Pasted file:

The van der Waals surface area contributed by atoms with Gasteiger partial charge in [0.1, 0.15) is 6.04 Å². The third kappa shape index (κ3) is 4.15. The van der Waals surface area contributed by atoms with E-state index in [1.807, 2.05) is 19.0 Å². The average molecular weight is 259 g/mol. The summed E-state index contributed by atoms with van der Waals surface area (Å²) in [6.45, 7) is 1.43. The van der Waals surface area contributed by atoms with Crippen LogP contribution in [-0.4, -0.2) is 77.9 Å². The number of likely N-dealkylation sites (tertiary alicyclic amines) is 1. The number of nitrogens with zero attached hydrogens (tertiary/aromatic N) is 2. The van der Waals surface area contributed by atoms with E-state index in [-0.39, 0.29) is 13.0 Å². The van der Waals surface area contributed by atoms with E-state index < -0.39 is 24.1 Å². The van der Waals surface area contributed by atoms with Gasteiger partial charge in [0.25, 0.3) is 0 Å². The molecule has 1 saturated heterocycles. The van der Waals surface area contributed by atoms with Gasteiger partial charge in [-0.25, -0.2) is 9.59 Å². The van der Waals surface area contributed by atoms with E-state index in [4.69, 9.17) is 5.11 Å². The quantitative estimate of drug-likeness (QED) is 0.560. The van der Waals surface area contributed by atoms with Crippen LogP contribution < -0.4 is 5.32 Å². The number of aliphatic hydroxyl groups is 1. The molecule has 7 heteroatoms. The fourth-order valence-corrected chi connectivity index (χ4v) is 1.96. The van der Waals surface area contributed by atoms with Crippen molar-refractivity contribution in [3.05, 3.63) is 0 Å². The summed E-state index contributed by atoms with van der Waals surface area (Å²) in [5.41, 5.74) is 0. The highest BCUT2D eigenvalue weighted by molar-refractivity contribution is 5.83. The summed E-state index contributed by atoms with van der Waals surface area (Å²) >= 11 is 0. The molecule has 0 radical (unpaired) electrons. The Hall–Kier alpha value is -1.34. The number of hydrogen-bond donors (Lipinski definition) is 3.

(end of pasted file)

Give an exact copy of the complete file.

The van der Waals surface area contributed by atoms with Gasteiger partial charge in [0.1, 0.15) is 6.04 Å². The third kappa shape index (κ3) is 4.15. The van der Waals surface area contributed by atoms with E-state index in [1.807, 2.05) is 19.0 Å². The average molecular weight is 259 g/mol. The summed E-state index contributed by atoms with van der Waals surface area (Å²) in [6.45, 7) is 1.43. The van der Waals surface area contributed by atoms with Crippen LogP contribution in [-0.4, -0.2) is 77.9 Å². The number of likely N-dealkylation sites (tertiary alicyclic amines) is 1. The number of nitrogens with zero attached hydrogens (tertiary/aromatic N) is 2. The van der Waals surface area contributed by atoms with E-state index in [-0.39, 0.29) is 13.0 Å². The van der Waals surface area contributed by atoms with E-state index < -0.39 is 24.1 Å². The van der Waals surface area contributed by atoms with Gasteiger partial charge in [0.25, 0.3) is 0 Å². The molecule has 1 saturated heterocycles. The van der Waals surface area contributed by atoms with Gasteiger partial charge in [-0.25, -0.2) is 9.59 Å². The van der Waals surface area contributed by atoms with E-state index in [4.69, 9.17) is 5.11 Å². The quantitative estimate of drug-likeness (QED) is 0.560. The van der Waals surface area contributed by atoms with Crippen LogP contribution < -0.4 is 5.32 Å². The number of aliphatic hydroxyl groups is 1. The molecule has 7 heteroatoms. The fourth-order valence-corrected chi connectivity index (χ4v) is 1.96. The van der Waals surface area contributed by atoms with Crippen molar-refractivity contribution in [3.05, 3.63) is 0 Å². The summed E-state index contributed by atoms with van der Waals surface area (Å²) in [5.41, 5.74) is 0. The highest BCUT2D eigenvalue weighted by molar-refractivity contribution is 5.83. The summed E-state index contributed by atoms with van der Waals surface area (Å²) >= 11 is 0. The molecule has 0 radical (unpaired) electrons. The Hall–Kier alpha value is -1.34. The number of hydrogen-bond donors (Lipinski definition) is 3.